My main focus has been the Podcamp Toronto Blog, and specifically with working on our latest promotional vehicle--you guessed it--the Podcamp Toronto Podcast. We are already up to Episode 7. In it, Sean "Ductapeguy" McGaughey and I talk about the latest news about Podcamp Toronto, while at the same time Sean teaches me about podcasting. And I have been learning. My focus thus far has been learning how to get started, and soon I will be stepping into the slightly more technical realm of recording things myself, editing them and putting them together. Wish me luck!

Enough about me--the REAL highlight of Podcamp Toronto will be the people. And some fantastic folks have already signed up. If you are interested in podcasting or other aspects of new media, you should consider joining us. Podcamp Toronto 2 will be taking place Saturday, February 23 and Sunday, February 24 with the likelihood of some kind of meetup the Friday night before. Registration is free. Podcamp Toronto 2 will again take place at the fantastic facility of Rogers Communications Centre at Ryerson University at 80 Gould Street in Toronto (Map).

I am particularly excited about a full stream that has been created specifically for the podcaster wannabe or the newer podcaster: Zero to Podcasting or "Z2P". The concept came out of the recent Podcamp Ottawa and is meant to walk folks like me through the process from beginning to successfully podcasting. I hope to attend as much of this as I can as it will help me to put the pieces together.

And there will be lots of other sessions to help more advanced podcasters get to the "next level". If you have experience, please consider leading a session. There is still lots of room for more!

The concept of an unconference is that everyone give a little bit to make it happen, whether that is giving feedback, asking questions, volunteering to work the registration desk, or leading a session.

For my library colleagues, do consider attending if this at all interests you. I see at least a couple of my library cohorts signed up, and I'd love to see more representation from my own industry! Lots of folks ask me how I fit in so many conferences during the year. Here is one event that is interesting, on the weekend so it does not get in the way of weekday at least, close to home for many of us, and best of all the price is right! If you have any questions about what to expect, feel free to drop me a line and I will try to answer your questions.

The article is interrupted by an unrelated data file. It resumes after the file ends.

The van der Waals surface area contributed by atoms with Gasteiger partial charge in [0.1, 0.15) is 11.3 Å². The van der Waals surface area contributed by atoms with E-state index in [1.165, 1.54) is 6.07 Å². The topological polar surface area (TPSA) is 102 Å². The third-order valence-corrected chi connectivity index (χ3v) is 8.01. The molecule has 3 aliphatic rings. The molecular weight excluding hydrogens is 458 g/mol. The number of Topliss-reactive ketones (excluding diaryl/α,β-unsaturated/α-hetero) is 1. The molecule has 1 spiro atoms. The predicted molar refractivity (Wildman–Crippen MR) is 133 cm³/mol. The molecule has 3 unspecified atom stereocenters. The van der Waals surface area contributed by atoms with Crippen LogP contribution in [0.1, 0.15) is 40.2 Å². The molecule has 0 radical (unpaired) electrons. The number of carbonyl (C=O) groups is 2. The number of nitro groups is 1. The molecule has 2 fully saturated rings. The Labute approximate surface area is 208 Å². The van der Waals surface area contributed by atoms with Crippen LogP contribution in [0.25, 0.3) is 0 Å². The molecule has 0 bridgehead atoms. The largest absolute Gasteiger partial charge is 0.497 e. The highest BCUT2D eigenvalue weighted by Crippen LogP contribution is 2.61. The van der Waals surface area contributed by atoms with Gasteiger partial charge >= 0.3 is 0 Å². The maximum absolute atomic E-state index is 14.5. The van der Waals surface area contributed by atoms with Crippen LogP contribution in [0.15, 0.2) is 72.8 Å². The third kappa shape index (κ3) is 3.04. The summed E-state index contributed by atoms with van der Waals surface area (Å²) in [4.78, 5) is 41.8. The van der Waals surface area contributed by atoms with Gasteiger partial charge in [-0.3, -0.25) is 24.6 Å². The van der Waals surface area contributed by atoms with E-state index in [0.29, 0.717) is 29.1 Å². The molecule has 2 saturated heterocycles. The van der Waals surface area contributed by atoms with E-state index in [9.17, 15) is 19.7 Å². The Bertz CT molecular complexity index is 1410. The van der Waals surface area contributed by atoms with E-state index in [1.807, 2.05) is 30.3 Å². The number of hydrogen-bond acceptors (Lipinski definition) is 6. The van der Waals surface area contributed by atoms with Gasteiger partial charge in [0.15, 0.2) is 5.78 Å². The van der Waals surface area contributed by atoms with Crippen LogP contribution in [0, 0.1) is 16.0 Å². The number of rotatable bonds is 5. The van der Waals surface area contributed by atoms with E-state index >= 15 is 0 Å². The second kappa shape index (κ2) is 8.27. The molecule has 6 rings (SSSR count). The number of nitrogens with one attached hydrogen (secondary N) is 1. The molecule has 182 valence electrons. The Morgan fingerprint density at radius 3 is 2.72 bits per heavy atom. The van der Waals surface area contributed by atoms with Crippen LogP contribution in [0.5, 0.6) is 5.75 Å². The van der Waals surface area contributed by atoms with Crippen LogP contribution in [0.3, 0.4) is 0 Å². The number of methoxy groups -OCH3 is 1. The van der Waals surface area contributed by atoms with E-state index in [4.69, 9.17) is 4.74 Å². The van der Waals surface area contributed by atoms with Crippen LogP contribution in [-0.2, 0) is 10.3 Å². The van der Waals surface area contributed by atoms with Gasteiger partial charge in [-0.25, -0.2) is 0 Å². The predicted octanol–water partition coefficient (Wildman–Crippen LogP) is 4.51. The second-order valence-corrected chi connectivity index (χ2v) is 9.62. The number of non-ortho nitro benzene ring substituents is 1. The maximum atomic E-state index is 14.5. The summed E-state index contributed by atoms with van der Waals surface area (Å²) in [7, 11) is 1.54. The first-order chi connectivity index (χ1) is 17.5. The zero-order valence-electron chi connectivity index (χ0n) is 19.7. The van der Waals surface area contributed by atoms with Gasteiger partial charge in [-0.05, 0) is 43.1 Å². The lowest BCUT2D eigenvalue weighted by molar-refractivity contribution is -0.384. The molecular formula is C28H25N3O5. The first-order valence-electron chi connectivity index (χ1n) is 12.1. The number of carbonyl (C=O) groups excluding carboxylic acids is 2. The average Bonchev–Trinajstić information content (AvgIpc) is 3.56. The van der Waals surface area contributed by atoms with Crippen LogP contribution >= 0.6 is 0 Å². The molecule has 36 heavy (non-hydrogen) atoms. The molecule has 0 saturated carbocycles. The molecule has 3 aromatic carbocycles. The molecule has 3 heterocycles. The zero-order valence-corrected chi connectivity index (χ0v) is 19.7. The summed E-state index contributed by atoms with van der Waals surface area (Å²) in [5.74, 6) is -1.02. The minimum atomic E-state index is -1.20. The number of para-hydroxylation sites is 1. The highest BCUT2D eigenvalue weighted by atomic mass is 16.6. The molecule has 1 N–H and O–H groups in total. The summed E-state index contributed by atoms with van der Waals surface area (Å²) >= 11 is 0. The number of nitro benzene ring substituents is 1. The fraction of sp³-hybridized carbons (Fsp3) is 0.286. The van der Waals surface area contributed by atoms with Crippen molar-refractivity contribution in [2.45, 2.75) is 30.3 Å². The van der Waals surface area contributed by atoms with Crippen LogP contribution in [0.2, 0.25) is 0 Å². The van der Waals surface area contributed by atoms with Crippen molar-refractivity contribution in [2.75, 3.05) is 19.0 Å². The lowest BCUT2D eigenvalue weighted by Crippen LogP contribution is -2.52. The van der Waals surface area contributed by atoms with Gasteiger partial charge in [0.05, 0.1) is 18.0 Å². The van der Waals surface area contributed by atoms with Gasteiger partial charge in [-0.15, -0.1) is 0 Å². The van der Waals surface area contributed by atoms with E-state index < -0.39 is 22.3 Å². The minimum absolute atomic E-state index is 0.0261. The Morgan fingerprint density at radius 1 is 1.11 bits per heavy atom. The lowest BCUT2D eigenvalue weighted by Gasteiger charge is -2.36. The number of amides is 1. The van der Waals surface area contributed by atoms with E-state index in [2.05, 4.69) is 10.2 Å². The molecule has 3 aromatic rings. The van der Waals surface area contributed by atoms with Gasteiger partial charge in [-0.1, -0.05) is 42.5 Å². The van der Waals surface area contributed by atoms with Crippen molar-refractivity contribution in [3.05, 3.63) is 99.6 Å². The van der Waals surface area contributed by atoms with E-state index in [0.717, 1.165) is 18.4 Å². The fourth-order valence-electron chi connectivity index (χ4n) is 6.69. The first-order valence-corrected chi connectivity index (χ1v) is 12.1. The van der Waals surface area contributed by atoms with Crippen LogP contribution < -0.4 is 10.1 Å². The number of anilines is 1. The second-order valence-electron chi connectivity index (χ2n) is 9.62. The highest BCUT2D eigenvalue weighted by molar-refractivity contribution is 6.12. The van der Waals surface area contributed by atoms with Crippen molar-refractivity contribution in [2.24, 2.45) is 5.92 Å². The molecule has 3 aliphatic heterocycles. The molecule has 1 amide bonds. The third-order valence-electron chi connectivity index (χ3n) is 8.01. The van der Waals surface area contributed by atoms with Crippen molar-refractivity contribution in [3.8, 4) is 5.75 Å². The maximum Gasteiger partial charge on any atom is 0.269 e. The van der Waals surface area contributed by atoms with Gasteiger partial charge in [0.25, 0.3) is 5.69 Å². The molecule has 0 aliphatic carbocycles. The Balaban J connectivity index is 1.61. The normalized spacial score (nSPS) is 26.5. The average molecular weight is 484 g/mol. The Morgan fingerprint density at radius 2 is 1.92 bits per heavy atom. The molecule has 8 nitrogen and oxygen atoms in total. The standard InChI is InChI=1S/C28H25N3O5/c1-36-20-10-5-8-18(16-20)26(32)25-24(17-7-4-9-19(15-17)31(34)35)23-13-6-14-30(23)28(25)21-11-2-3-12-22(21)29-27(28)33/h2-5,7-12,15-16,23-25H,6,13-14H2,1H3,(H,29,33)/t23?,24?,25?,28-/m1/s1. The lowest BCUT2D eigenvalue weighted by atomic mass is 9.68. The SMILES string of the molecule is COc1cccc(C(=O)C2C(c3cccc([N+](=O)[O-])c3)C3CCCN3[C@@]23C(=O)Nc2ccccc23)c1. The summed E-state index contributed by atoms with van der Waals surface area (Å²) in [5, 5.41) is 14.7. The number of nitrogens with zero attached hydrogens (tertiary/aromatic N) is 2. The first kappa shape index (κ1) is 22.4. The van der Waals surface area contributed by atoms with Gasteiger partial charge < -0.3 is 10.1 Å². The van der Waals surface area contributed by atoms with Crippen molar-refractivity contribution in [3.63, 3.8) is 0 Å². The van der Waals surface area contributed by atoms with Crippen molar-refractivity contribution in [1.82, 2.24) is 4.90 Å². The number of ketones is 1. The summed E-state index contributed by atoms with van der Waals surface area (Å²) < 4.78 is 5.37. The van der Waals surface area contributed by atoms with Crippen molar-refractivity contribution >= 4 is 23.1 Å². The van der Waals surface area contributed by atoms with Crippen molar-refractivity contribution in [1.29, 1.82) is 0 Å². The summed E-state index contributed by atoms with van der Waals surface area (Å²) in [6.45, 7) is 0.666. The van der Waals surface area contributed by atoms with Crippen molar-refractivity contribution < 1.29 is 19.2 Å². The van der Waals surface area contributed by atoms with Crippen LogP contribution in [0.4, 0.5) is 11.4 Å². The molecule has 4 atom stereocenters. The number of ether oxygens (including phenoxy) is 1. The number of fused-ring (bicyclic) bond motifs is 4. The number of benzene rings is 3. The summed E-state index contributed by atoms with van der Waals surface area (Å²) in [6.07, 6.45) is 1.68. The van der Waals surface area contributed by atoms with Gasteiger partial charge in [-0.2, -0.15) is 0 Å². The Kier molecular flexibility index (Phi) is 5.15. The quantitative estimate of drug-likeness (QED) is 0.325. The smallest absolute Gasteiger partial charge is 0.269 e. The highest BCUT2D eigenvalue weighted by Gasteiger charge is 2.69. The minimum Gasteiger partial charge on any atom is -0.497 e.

Not near Toronto? Podcamps are now being held world-wide! Check for more events.

In Ottawa Teaching for the Professional Learning Centre

You know, I take on projects and forget to tell folks about them. Monday and Tuesday this week I will be in the fabulous City of Ottawa teaching my Social Networking Tools: Hands On Learning course. I have just missed Winterlude by a few days unfortunately. Everyone here is sure psyched about Winterlude! Will have to time that better next year.

Regardless, I am looking forward to meeting the participants and guiding them through the survey of popular tools that are out there including Google Reader, Wordpress, PBWiki,, MySpace, Facebook, LinkedIn, Flickr, Twitter, and Second Life. It is a lot to cover in one day, a lot to absorb. We'll see if they are up to the test! If you are in the Ottawa area, if you hurry there may still be room in Tuesday's class.

For those closer to Toronto, we have added two more dates: Friday, March 28, 2008 and Thursday, May 15, 2008. See the Toronto course description for details.

One of the first things I want to do in my new incarnation is to spend some time developing more courses in this area. The Social Networking Tools course is a survey course for the beginner to intermediate level. I would like to take some of these topics to the next level for everyone, something in the intermediate to advanced level. My idea is to develop a course about wikis, and then one about RSS feeds to start. What I need to know is, what form would people like to see these in? And what other courses would you like to see from me? I am open to all ideas--in person classes, electronic classes, half day, full day, or something that runs over several weeks. The Professional Learning Centre at the Faculty of Information Studies, University of Toronto, has been very supportive of my first course and have really given me some fantastic freedom to develop what I like to follow it up. But, it only makes sense if I give you what you want to see.

Let me know! Drop me a comment here on the blog or email me directly conniecrosby (at)


Friday, January 25, 2008

Gung Haggis Fat Choy is Coming Up This Weekend